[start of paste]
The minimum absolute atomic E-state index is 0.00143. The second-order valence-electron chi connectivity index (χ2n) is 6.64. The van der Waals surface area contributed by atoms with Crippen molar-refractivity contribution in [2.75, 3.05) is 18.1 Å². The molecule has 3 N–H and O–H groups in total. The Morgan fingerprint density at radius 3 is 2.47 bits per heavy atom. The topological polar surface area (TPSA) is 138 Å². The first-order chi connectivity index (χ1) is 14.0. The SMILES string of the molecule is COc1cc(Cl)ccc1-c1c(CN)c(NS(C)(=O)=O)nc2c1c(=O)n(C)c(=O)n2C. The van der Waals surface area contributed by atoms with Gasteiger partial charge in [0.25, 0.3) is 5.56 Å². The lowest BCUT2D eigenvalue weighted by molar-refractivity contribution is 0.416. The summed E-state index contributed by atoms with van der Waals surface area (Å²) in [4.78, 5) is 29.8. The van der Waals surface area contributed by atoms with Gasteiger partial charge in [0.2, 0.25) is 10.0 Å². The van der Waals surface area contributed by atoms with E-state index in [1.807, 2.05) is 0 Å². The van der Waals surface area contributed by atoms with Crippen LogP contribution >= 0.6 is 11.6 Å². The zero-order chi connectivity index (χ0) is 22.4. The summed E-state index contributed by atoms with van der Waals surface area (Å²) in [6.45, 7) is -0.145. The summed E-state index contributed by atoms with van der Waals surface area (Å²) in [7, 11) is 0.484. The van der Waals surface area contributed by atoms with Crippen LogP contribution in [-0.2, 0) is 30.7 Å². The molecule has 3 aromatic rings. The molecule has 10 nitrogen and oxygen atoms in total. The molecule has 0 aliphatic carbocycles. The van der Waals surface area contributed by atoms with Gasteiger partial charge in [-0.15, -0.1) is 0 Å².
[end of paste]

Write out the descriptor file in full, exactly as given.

The minimum absolute atomic E-state index is 0.00143. The second-order valence-electron chi connectivity index (χ2n) is 6.64. The van der Waals surface area contributed by atoms with Crippen molar-refractivity contribution in [2.75, 3.05) is 18.1 Å². The molecule has 3 N–H and O–H groups in total. The Morgan fingerprint density at radius 3 is 2.47 bits per heavy atom. The topological polar surface area (TPSA) is 138 Å². The first-order chi connectivity index (χ1) is 14.0. The SMILES string of the molecule is COc1cc(Cl)ccc1-c1c(CN)c(NS(C)(=O)=O)nc2c1c(=O)n(C)c(=O)n2C. The van der Waals surface area contributed by atoms with Gasteiger partial charge in [0.25, 0.3) is 5.56 Å². The lowest BCUT2D eigenvalue weighted by molar-refractivity contribution is 0.416. The summed E-state index contributed by atoms with van der Waals surface area (Å²) in [4.78, 5) is 29.8. The van der Waals surface area contributed by atoms with Gasteiger partial charge in [0.2, 0.25) is 10.0 Å². The van der Waals surface area contributed by atoms with E-state index in [1.807, 2.05) is 0 Å². The van der Waals surface area contributed by atoms with Crippen LogP contribution >= 0.6 is 11.6 Å². The zero-order chi connectivity index (χ0) is 22.4. The summed E-state index contributed by atoms with van der Waals surface area (Å²) in [6.45, 7) is -0.145. The summed E-state index contributed by atoms with van der Waals surface area (Å²) in [7, 11) is 0.484. The van der Waals surface area contributed by atoms with Crippen LogP contribution in [-0.2, 0) is 30.7 Å². The molecule has 3 aromatic rings. The molecule has 10 nitrogen and oxygen atoms in total. The molecule has 0 aliphatic carbocycles. The van der Waals surface area contributed by atoms with Gasteiger partial charge in [-0.15, -0.1) is 0 Å².